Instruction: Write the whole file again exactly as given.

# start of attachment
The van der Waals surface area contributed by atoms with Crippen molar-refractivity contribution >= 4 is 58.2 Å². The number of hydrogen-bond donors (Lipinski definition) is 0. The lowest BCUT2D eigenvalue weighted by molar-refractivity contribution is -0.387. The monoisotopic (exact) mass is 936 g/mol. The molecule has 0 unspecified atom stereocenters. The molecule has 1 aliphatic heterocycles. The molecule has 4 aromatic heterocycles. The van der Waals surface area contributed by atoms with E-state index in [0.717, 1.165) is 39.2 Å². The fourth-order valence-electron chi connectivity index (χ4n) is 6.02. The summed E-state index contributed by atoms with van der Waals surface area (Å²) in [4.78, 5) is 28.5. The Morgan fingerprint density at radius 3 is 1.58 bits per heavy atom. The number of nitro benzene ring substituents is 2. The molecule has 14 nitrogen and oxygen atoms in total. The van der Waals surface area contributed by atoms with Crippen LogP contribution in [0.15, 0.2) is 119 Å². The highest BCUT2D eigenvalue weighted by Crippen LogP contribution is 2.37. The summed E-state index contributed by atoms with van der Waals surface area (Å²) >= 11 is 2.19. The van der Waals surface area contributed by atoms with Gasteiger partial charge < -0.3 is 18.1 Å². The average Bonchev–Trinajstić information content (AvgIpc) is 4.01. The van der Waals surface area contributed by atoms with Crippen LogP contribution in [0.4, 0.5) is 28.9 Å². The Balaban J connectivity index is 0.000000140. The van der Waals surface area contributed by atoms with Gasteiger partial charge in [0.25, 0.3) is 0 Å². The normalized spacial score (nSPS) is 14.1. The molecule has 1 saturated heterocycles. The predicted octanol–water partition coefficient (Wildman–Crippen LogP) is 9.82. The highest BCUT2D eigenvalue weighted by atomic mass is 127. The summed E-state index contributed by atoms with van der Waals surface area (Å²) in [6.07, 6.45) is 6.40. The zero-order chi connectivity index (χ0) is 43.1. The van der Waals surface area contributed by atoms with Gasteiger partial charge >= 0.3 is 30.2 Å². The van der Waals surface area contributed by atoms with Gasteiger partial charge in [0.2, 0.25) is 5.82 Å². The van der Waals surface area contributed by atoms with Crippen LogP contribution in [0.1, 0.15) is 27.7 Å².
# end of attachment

The van der Waals surface area contributed by atoms with Crippen molar-refractivity contribution >= 4 is 58.2 Å². The number of hydrogen-bond donors (Lipinski definition) is 0. The lowest BCUT2D eigenvalue weighted by molar-refractivity contribution is -0.387. The monoisotopic (exact) mass is 936 g/mol. The molecule has 0 unspecified atom stereocenters. The molecule has 1 aliphatic heterocycles. The molecule has 4 aromatic heterocycles. The van der Waals surface area contributed by atoms with E-state index in [0.717, 1.165) is 39.2 Å². The fourth-order valence-electron chi connectivity index (χ4n) is 6.02. The summed E-state index contributed by atoms with van der Waals surface area (Å²) in [4.78, 5) is 28.5. The Morgan fingerprint density at radius 3 is 1.58 bits per heavy atom. The number of nitro benzene ring substituents is 2. The molecule has 14 nitrogen and oxygen atoms in total. The van der Waals surface area contributed by atoms with Crippen LogP contribution in [0.15, 0.2) is 119 Å². The highest BCUT2D eigenvalue weighted by Crippen LogP contribution is 2.37. The summed E-state index contributed by atoms with van der Waals surface area (Å²) >= 11 is 2.19. The van der Waals surface area contributed by atoms with Gasteiger partial charge < -0.3 is 18.1 Å². The average Bonchev–Trinajstić information content (AvgIpc) is 4.01. The van der Waals surface area contributed by atoms with Crippen LogP contribution in [0.4, 0.5) is 28.9 Å². The Balaban J connectivity index is 0.000000140. The van der Waals surface area contributed by atoms with Gasteiger partial charge in [0.25, 0.3) is 0 Å². The normalized spacial score (nSPS) is 14.1. The molecule has 1 saturated heterocycles. The predicted octanol–water partition coefficient (Wildman–Crippen LogP) is 9.82. The highest BCUT2D eigenvalue weighted by atomic mass is 127. The summed E-state index contributed by atoms with van der Waals surface area (Å²) in [6.07, 6.45) is 6.40. The zero-order chi connectivity index (χ0) is 43.1. The van der Waals surface area contributed by atoms with Gasteiger partial charge >= 0.3 is 30.2 Å². The van der Waals surface area contributed by atoms with Gasteiger partial charge in [0.2, 0.25) is 5.82 Å². The van der Waals surface area contributed by atoms with Crippen LogP contribution in [0.1, 0.15) is 27.7 Å².